Winter Solstice is a perfect excuse to wind down for the year. It is happily emphasized since I am on Winter Break for school– hibernating more and going out less. For the last seven years and counting, I have held some sort of Winter Solstice gathering for friends and sometimes family. I have hosted sit-down traditional dinners and the more informal drinks and appetizers only fiesta. We have mulled spiced-wine together, played an old parlor game entitled, "The Minister's Cat," and lit candles. One of my favorite theme ideas was putting a spotlight on the sun: I served spicy Indian food for snacks and the soundtrack featured all songs mentioning the sun. There are a seemingly endless supply of these to choose from.

This year, I am taking some advice from an Indianapolis food blogger, featured in the current issue of Midwest Living. Her article, "Holiday Party Tips From Annie Marshall: Eat Drink and Be Merry," is a great approach to a more relaxed get-together. From hanging treats on an "edible cookie tree," to her insistence on serving a signature drink for the event that you can make a nice big batch of in advance, Marshall knows her stuff. Here is her recipe for Cranberry Margaritas:

Stir up a pitcher of these rosy margaritas for your next holiday bash. The Simple Syrup recipe makes enough syrup for 30 margaritas but is easily halved or quartered.

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Posted by on in Studies Blogs

Season's Greetings from the Geekomancer's desk, everyone! 

Now, I know this season is not always holly-jolly for everyone, sometimes thanks to religious issues or philosophical differences, sometimes due to more practical or emotional concerns.  That's why I thought it might be helpful to show you how this pop culture witch celebrates the Winter Solstice, in hopes that it will assist you in finding new and innovative ways to deal with this, the most (expletive) time of the year.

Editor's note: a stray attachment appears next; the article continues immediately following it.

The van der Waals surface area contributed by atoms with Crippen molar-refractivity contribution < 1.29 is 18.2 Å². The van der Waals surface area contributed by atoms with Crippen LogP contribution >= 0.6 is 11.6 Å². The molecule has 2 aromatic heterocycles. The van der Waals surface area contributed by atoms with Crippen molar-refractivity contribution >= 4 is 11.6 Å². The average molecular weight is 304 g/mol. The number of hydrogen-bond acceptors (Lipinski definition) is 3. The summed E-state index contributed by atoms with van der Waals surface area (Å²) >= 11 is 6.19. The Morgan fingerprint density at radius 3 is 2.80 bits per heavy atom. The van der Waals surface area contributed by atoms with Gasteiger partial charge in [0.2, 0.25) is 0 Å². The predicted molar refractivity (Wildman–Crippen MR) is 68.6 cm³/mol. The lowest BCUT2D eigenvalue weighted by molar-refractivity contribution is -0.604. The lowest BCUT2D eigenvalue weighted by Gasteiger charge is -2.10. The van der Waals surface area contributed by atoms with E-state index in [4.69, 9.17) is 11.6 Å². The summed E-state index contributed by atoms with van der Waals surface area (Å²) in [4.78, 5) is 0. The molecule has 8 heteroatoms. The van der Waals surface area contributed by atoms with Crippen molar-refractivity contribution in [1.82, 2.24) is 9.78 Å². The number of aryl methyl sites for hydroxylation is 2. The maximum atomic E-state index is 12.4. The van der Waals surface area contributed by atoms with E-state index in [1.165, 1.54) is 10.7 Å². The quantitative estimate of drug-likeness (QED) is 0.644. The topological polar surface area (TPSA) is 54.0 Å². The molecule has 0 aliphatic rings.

As some of you may know, I am a former Grinch/Scrooge/whatever.  I used to have a very hard time with the holidays, and only by the grace of a very persistent friend with diabolical cookie powers am I able to now enjoy the Holiday Spirit without flinching.  That being said, I'm still a very non-standard pagan, and my witchcraft is unorthodox even to other witches.  So, it took me quite a while to find (really, build from semi-scratch) a way for me to relate to and celebrate the season.

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Posted by on in SageWoman Blogs

Photo by Kelly Lee-Creel @flickr The origins of our holy day icons are significant, though it's easy to get ensnared in what symbols you "should" honor, what they're "supposed to mean," who gets to claim them, and understanding what they really mean to you. For that reason, in this exploration of seasonal totems I offer the entire Internet for you to peruse and learn about the symbols that have the most meaning to you at this time of year. My hope is that through sharing the seasonal totems that mean the most to me, that others are encouraged to cull out the holiday symbols that move them, connect with their power and bring them more deeply into personal holiday celebrations.